Then should the earth’s old pillars shake, And all the wheels of nature break, Our steady souls should fear no more Than solid rocks when billows roar.”

Charles H. Spurgeon- “Covenant Blessings”- On a Thursday Evening in the summer of 1858, delivered at New Park street Chapel, Southwark, intended for reading on the Lord’s Day, July 1st, 1900, another sermon on this subject is sermon 3261 called “The Covenant”


Adam was mutable or subject to change

While in our present state perhaps it is not possible for us to fully solve this profound problem, yet it is our conviction that we may perceive the direction in which the solution lies. In the first place, Adam was mutable or subject to change. Necessarily so, for mutability and creaturehood are correlative terms. There is only One “with whom is no variableness, neither shadow of turning” (Jam. 1:17). The essential attributes of God are incommunicable: for the Deity to bestow omniscience, omnipotence, or immutability on others would not be to bring into existence creatures, but would be raising up gods, equal with Himself. Therefore, while Adam was a perfect creature, he was but a creature, mutable and not immutable; and being mutable, he was subject to change either for the better or for the worse, and hence, liable to fall.

Arthur W. Pink- The Divine Covenants-Part Two-The Adamic Covenant


David had confidence in the covenant

II. But secondly: David had confidence in the covenant. Oh! How sweet it is to look from the dullness of earth to the brilliancy of heaven! How glorious it is to leap from the ever tempest-tossed bark of this world, and stand upon the terra firma of the covenant! So did David. Having done with his “Although,” he then puts in a blessed “yet.” Oh! It is a “yet,” with jewels set: “He hath made with me an everlasting covenant, ordered in all things, and sure.”

Charles H. Spurgeon- “David’s Dying Song,” A sermon delivered on Sabbath Morning, April 15th, 1855


Some people believe in a rickety kind of covenant

Some people believe in a rickety kind of covenant, which I never could find in the Bible, a covenant that has conditions in it which you and I are to fulfill. If there was such a covenant as that, it would not be a covenant of grace, but of works. If the covenant of grace were made with men, — with those that should be saved, on condition of their believing, — it would be as impossible for any man to be saved on that condition as it would be on the condition of obeying, since faith is no more possible to unaided man than is perfect obedience. Faith in Christ is as difficult a thing, to a man dead in trespasses and sins, as is perfect obedience to every command of God. The covenant of grace is a covenant without any conditions on our part whatever, of any sort, in any shape, in any form, or any fashion. The covenant, in fact, is not made between us and God; it is made between God and Christ, our Representative. All the conditions of that covenant are fulfilled, so that there are none left for us to fulfill. The conditions were that Christ should suffer, and he has suffered; that Christ should obey, and he has obeyed. All that is done; and all that is now standing is the unconditional covenant, that God will give to all his elect, though dead in sin, power to live; that he will give to them, though black, perfect cleansing in the fountain filled with blood; that he will give to them, though naked, a robe of perfect righteousness; that he will ultimately accept them to dwell with him for ever in glory everlasting. This covenant, on which our hopes are built, this glorious covenant, is —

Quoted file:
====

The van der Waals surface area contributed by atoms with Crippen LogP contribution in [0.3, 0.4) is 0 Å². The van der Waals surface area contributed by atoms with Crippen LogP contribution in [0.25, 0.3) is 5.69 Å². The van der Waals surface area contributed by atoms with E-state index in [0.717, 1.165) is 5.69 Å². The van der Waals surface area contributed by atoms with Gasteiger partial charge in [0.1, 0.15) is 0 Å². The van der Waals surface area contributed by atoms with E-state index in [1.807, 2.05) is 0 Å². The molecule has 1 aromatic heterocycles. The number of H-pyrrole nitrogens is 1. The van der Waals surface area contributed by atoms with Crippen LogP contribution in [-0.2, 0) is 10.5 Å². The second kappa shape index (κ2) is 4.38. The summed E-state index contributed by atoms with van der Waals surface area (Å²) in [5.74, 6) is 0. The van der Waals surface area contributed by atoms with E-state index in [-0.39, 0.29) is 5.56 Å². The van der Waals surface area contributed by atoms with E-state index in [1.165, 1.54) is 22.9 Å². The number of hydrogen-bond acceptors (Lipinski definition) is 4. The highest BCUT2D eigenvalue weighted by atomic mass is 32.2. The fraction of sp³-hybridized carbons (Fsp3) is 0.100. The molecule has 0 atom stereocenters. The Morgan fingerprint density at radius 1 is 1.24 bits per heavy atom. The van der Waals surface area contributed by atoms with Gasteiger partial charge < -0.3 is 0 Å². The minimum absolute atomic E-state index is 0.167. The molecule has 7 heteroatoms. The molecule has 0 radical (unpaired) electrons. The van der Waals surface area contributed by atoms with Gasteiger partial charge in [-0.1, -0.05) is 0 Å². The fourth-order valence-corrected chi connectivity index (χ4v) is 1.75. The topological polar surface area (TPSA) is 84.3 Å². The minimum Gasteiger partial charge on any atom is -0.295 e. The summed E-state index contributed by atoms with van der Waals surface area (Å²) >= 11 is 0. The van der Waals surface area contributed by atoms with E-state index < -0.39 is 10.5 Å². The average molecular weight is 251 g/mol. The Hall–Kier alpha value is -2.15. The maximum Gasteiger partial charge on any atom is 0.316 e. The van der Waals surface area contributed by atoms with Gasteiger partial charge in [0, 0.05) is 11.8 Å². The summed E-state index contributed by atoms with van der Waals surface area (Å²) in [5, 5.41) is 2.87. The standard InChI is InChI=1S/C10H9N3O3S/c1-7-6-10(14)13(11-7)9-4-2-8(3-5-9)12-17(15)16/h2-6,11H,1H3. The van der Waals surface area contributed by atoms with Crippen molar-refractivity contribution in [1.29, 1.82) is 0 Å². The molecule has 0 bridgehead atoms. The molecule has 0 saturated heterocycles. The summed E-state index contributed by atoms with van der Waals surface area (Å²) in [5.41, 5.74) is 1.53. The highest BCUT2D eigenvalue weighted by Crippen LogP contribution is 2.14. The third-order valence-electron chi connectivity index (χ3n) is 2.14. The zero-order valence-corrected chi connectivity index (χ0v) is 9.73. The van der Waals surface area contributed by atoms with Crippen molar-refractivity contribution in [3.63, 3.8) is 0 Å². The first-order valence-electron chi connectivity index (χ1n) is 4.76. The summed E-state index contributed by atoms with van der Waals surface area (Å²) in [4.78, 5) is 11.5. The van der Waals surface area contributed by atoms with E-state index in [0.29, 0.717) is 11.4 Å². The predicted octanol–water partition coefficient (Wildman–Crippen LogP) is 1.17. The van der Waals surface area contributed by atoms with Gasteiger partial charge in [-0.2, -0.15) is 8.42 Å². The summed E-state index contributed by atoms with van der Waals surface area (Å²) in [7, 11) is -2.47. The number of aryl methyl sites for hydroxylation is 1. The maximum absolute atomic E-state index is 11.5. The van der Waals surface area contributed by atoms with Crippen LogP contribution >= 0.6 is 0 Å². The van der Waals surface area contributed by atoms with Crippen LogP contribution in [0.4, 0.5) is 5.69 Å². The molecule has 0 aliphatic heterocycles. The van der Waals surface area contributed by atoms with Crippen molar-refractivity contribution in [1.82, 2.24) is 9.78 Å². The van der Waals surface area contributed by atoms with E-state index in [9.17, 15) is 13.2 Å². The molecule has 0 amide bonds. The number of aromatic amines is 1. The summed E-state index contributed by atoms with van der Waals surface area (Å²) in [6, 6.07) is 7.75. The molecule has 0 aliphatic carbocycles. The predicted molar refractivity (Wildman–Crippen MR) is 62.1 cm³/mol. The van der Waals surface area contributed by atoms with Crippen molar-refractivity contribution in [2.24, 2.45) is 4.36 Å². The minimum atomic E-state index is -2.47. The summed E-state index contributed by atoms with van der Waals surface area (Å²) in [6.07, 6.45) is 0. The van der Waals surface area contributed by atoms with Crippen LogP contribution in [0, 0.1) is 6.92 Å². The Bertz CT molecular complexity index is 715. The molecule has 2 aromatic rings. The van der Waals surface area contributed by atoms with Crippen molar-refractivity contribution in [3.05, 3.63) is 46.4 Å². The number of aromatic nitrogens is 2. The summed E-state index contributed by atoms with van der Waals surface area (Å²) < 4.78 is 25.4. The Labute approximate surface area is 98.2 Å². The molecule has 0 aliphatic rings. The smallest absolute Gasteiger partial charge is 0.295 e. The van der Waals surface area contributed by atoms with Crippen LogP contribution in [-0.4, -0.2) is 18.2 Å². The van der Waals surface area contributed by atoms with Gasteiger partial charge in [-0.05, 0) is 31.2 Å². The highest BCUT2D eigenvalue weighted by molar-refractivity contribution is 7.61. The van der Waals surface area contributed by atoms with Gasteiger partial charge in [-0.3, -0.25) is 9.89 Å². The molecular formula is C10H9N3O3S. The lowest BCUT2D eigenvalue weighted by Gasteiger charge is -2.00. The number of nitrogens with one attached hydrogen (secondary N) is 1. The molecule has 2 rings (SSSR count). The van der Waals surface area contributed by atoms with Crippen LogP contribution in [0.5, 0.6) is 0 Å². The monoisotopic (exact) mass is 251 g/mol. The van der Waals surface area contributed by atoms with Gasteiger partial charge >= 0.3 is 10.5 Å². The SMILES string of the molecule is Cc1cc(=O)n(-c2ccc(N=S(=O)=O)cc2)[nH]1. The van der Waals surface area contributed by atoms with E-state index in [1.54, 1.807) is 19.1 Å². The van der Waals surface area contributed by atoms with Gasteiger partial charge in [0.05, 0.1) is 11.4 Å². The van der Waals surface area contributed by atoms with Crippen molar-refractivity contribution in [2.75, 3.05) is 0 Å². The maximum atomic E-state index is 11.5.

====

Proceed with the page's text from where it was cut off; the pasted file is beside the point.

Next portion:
Signed, and sealed, and ratified,

In all things ordered well.”

Will God ever forget it? No; “He will ever be mindful of his covenant,” in everything that it guarantees, and towards every person who is interested in it. God will not suffer one single promise of the covenant to be unfulfilled, nor one single blessing of the covenant to be kept back. Every iota, and jot, and tittle of the covenanted purpose of God shall be fulfilled, and everything which he has promised to his people in the covenant, and which Christ hath bought for his people through the covenant, shall most infallibly be received by his people. As for the persons interested therein, not one of them shall be forgotten. If in the covenant, they shall most assuredly be saved, despite every attack of the devil, and all their own wickedness, and any casuality, so-called, of providence, or whatsoever may happen; all who are in the covenant must and shall be gathered in.

Charles H. Spurgeon- “Covenant Blessings”- On a Thursday Evening in the summer of 1858, delivered at New Park street Chapel, Southwark, intended for reading on the Lord’s Day, July 1st, 1900, another sermon on this subject is sermon 3261 called “The Covenant”